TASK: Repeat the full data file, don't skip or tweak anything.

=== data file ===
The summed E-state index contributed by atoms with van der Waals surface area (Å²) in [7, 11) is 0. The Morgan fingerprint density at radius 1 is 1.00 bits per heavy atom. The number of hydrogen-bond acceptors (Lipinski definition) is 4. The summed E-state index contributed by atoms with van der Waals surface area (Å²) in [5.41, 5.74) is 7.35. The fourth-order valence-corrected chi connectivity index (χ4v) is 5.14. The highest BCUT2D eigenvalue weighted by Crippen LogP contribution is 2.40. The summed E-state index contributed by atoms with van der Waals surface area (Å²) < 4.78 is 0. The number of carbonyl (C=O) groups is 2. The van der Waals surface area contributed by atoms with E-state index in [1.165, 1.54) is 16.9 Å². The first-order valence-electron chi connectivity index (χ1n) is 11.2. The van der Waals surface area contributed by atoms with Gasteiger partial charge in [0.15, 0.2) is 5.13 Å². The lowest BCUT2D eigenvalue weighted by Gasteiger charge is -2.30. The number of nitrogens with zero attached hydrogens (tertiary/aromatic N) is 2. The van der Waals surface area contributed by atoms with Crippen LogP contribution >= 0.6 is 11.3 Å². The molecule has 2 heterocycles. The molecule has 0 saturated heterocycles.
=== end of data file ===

The summed E-state index contributed by atoms with van der Waals surface area (Å²) in [7, 11) is 0. The Morgan fingerprint density at radius 1 is 1.00 bits per heavy atom. The number of hydrogen-bond acceptors (Lipinski definition) is 4. The summed E-state index contributed by atoms with van der Waals surface area (Å²) in [5.41, 5.74) is 7.35. The fourth-order valence-corrected chi connectivity index (χ4v) is 5.14. The highest BCUT2D eigenvalue weighted by Crippen LogP contribution is 2.40. The summed E-state index contributed by atoms with van der Waals surface area (Å²) < 4.78 is 0. The number of carbonyl (C=O) groups is 2. The van der Waals surface area contributed by atoms with E-state index in [1.165, 1.54) is 16.9 Å². The first-order valence-electron chi connectivity index (χ1n) is 11.2. The van der Waals surface area contributed by atoms with Gasteiger partial charge in [0.15, 0.2) is 5.13 Å². The lowest BCUT2D eigenvalue weighted by Gasteiger charge is -2.30. The number of nitrogens with zero attached hydrogens (tertiary/aromatic N) is 2. The van der Waals surface area contributed by atoms with Crippen LogP contribution >= 0.6 is 11.3 Å². The molecule has 2 heterocycles. The molecule has 0 saturated heterocycles.